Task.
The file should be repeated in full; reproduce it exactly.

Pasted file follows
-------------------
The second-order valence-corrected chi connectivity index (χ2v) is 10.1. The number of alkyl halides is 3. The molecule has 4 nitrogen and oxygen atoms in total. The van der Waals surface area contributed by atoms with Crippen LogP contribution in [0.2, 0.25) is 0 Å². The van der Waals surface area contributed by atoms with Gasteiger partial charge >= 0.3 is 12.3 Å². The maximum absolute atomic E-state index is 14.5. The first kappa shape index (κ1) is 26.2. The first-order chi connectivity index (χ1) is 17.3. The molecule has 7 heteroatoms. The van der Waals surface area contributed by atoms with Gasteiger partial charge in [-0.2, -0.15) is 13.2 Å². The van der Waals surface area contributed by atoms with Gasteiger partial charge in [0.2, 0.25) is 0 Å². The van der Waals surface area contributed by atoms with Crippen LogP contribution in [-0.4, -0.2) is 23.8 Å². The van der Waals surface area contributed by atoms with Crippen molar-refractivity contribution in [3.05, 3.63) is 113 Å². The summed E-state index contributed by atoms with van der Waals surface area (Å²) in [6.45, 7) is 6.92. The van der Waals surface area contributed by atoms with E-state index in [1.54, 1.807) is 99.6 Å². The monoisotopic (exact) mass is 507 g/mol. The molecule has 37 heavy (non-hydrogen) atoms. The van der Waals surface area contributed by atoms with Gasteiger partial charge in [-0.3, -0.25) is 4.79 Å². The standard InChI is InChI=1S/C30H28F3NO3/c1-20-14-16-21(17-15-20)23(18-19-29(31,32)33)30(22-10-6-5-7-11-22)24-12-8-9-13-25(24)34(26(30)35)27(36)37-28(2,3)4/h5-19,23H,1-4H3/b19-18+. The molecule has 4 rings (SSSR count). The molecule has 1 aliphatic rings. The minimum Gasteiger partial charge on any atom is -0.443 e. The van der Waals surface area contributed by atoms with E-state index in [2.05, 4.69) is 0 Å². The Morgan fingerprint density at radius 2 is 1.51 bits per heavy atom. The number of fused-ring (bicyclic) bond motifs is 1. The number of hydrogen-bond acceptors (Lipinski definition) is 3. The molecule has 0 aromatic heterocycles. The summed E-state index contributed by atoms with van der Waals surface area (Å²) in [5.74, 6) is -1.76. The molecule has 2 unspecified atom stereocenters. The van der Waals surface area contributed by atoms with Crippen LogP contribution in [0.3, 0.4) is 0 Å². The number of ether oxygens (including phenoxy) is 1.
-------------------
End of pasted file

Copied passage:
The second-order valence-corrected chi connectivity index (χ2v) is 10.1. The number of alkyl halides is 3. The molecule has 4 nitrogen and oxygen atoms in total. The van der Waals surface area contributed by atoms with Crippen LogP contribution in [0.2, 0.25) is 0 Å². The van der Waals surface area contributed by atoms with Gasteiger partial charge >= 0.3 is 12.3 Å². The maximum absolute atomic E-state index is 14.5. The first kappa shape index (κ1) is 26.2. The first-order chi connectivity index (χ1) is 17.3. The molecule has 7 heteroatoms. The van der Waals surface area contributed by atoms with Gasteiger partial charge in [-0.2, -0.15) is 13.2 Å². The van der Waals surface area contributed by atoms with Gasteiger partial charge in [0.2, 0.25) is 0 Å². The van der Waals surface area contributed by atoms with Crippen LogP contribution in [-0.4, -0.2) is 23.8 Å². The van der Waals surface area contributed by atoms with Crippen molar-refractivity contribution in [3.05, 3.63) is 113 Å². The summed E-state index contributed by atoms with van der Waals surface area (Å²) in [6.45, 7) is 6.92. The van der Waals surface area contributed by atoms with E-state index in [1.54, 1.807) is 99.6 Å². The monoisotopic (exact) mass is 507 g/mol. The molecule has 37 heavy (non-hydrogen) atoms. The van der Waals surface area contributed by atoms with Gasteiger partial charge in [-0.3, -0.25) is 4.79 Å². The standard InChI is InChI=1S/C30H28F3NO3/c1-20-14-16-21(17-15-20)23(18-19-29(31,32)33)30(22-10-6-5-7-11-22)24-12-8-9-13-25(24)34(26(30)35)27(36)37-28(2,3)4/h5-19,23H,1-4H3/b19-18+. The molecule has 4 rings (SSSR count). The molecule has 1 aliphatic rings. The minimum Gasteiger partial charge on any atom is -0.443 e. The van der Waals surface area contributed by atoms with E-state index in [2.05, 4.69) is 0 Å². The Morgan fingerprint density at radius 2 is 1.51 bits per heavy atom. The number of fused-ring (bicyclic) bond motifs is 1. The number of hydrogen-bond acceptors (Lipinski definition) is 3. The molecule has 0 aromatic heterocycles. The summed E-state index contributed by atoms with van der Waals surface area (Å²) in [5.74, 6) is -1.76. The molecule has 2 unspecified atom stereocenters. The van der Waals surface area contributed by atoms with Crippen LogP contribution in [0.3, 0.4) is 0 Å². The number of ether oxygens (including phenoxy) is 1.